Female Nudity: How 'Empowerment' Lost Its Meaning In Capitalism World

Is nudity empowering? In today's culture, it appears so, especially for the rich, famous, and white. The 1960s feminist movements saw female body exposure as a powerful political act, but modern feminism seems more focused on profit than protest.

Ishika Thanvi
New Update
Nudity Empowerment

Image Credits: Wagepeaceau on X

The feminist movements of the 1960s boldly embraced the act of baring the female body as a powerful political statement. The liberated breasts of that era sought to reclaim the body as a site of political declaration, recognising the inseparable link between women's political lives and their bodies. Issues such as sexuality, birth control, marital rape, and domestic violence were brought to the forefront through this visually impactful gesture. The bared body became a symbol of power, both social and political.


The Ironic Legacy of 20th-Century Feminism

However, the legacy of 20th-century feminism seems to have evolved into a culture where female nudity is less concerned with protest and more entangled with performance and profit. In today's commercialised culture, women's bodies are relentlessly reduced to objects, commodified, and sexualised. The challenge for modern feminism is to find innovative ways to reframe the body, expressing the complexity and diversity of women. While we advocate against censoring images of breastfeeding mothers and promoting body-positivity for our daughters, the commercial culture relentlessly reduces women to bodies, overshadowing their voices and commodifying them based on narrowed beauty ideals. 

Is it a revolutionary act challenging established norms, or does it perpetuate existing power structures?

The question of whether women who profit from their empowerment are right or revolutionary is a nuanced one, exemplified by the words of the internet sensation Urofi Javed in a conversation with The Dirty Magazine. Javed challenges societal norms by asserting her right to showcase her body on her terms, emphasising personal agency and rejecting the constraints of societal expectations. She points out that visibility sells and acknowledges capitalising on the sexualisation of her image, sparking a debate about self-exploitation.

Is this a revolutionary act challenging established norms, or does it perpetuate existing power structures? Javed's assertion implies that her actions are a form of resistance within the confines of a culture that commodifies and objectifies women. Understanding this moment requires consideration of the broader societal context in which women navigate empowerment and exploitation, emphasising the complexities surrounding the commodification of one's image in the pursuit of empowerment.

She says, "I haven’t even sexualised my body the way people do... But I am capitalising on the sexualisation.” A woman exploiting her own exploitation? Revolutionary.


The acknowledgement here is not a condemnation of the commercialisation of bodies or women profiting from their empowerment. Instead, it emphasises the importance of understanding empowerment and nudity within the broader context of societal power structures, including capitalism and commercialisation. It calls for a nuanced examination of how these dynamics intersect, recognising that the issue extends beyond individual actions to encompass larger social forces shaping the perceptions and experiences of empowerment.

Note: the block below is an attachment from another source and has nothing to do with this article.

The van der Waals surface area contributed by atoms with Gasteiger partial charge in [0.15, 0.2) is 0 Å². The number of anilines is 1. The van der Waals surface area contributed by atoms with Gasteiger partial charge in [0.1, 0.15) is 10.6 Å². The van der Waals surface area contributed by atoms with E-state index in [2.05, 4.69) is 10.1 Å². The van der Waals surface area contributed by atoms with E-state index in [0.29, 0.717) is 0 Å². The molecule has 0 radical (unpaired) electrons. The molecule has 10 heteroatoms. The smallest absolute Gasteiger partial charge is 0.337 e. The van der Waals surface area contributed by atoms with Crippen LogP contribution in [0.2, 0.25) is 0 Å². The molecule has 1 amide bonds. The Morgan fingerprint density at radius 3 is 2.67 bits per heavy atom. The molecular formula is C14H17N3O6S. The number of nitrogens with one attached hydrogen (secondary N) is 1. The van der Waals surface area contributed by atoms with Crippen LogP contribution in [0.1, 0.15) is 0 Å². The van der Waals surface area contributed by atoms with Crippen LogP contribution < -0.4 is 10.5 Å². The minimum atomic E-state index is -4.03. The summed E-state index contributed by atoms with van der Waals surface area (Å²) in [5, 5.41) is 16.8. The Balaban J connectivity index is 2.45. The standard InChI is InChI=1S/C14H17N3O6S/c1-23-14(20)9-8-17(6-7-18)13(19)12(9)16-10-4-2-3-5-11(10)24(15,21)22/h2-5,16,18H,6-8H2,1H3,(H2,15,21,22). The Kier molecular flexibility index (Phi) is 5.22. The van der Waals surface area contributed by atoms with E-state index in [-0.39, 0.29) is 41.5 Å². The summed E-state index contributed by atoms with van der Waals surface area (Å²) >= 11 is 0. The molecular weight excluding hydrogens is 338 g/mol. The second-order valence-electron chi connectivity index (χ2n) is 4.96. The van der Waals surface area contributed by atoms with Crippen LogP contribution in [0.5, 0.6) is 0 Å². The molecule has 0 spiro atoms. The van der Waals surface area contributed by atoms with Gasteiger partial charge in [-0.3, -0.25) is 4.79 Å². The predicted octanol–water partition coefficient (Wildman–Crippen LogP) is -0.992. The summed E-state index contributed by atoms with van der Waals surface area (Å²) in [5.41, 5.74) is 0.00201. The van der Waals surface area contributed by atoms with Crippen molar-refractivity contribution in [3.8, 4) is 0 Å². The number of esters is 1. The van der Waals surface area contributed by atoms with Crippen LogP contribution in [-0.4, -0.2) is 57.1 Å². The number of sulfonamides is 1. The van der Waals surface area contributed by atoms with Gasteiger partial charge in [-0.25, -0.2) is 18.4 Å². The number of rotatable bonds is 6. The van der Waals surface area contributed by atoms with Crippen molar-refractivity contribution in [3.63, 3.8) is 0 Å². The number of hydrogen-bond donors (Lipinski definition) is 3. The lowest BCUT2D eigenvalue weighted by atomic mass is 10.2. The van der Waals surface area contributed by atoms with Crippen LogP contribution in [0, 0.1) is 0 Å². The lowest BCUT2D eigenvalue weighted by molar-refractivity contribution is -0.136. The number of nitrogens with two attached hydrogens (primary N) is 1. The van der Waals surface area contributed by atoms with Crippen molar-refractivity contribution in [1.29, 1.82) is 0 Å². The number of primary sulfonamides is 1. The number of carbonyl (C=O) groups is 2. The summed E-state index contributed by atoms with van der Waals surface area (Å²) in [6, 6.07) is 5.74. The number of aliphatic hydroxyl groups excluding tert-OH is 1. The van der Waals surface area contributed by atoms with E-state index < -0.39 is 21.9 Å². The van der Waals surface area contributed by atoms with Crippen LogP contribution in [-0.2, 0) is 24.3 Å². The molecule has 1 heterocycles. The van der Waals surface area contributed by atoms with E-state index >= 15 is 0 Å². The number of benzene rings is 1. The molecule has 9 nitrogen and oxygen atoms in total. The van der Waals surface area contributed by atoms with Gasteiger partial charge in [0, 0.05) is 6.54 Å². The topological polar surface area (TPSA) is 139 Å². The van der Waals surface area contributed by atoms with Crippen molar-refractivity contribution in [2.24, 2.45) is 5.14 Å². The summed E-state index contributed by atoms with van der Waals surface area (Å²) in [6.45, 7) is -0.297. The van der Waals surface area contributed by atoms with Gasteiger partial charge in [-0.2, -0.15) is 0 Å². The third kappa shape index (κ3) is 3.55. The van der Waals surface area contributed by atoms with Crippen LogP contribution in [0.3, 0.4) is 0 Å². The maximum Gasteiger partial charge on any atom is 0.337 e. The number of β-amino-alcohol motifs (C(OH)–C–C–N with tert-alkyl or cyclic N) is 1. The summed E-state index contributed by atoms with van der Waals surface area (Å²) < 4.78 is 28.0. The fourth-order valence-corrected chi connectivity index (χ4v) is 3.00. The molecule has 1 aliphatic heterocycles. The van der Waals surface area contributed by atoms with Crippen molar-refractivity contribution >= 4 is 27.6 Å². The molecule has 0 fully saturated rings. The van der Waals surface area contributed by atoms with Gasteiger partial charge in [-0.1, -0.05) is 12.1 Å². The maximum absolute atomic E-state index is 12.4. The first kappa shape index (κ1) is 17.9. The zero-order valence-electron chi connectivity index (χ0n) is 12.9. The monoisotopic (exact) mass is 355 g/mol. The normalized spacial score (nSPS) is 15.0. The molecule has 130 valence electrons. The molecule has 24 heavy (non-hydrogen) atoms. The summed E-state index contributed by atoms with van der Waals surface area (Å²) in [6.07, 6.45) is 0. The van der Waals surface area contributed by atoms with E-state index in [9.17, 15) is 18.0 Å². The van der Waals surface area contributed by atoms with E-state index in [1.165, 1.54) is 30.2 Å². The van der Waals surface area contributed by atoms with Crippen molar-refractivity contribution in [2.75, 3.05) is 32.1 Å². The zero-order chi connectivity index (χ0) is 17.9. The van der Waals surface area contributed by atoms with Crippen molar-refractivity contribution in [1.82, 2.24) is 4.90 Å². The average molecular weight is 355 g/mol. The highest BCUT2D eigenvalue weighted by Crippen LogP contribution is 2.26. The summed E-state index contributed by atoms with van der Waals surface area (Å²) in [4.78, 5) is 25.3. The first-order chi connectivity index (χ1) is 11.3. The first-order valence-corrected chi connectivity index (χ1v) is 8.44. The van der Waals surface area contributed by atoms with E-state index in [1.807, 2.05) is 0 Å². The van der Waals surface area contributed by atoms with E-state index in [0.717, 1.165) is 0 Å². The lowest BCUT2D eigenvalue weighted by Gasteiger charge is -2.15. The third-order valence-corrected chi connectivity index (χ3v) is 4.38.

The Complications of Empowerment

Is public female nudity empowering? It seems so, especially if one is beautiful, famous, and white.

However, the issue is more complex. The financial benefit celebrities gain from nudity does not necessarily make it a feminist move, especially from an intersectional feminist perspective. The empowerment associated with nude photos appears to be limited to certain individuals, primarily beautiful, thin, and white women, raising questions about the inclusivity of modern feminism. How many disabled women are 'allowed' to feel empowered when nude? The stark reality suggests that the empowerment narrative is restricted to the white, rich, abled, and skinny.

Cultural Perspectives: India's Oppressive Relationship with Nudity

In the Indian context, nudity is often equated with promiscuous behaviour and lacks the space to become a political statement. Instead, nudity is often used as a tool of oppression or punishment, as evidenced by incidents such as the parading of Manipuri women. This raises critical questions about the cultural significance of nudity among tribal communities and the need to challenge oppressive practices. Instead of also acknowledging the cultural significance of nudity among tribes, there is a tendency to shame and oppress those who embrace it. 


The discussion on public female nudity and empowerment raises important questions about who is allowed to feel empowered through nudity. Rather than dictating whether women 'should' or 'should not' feel empowered in this way, the focus should be on dismantling the restrictive narratives surrounding female nudity.

‘True’ empowerment lies in expanding the definition to include women of all shapes, sizes, colours, and abilities, challenging the commercialised and exclusive standards that persist in our society. 

Views expressed by the author are their own

intersectionality inclusivity oppression nudity empowered me capitalism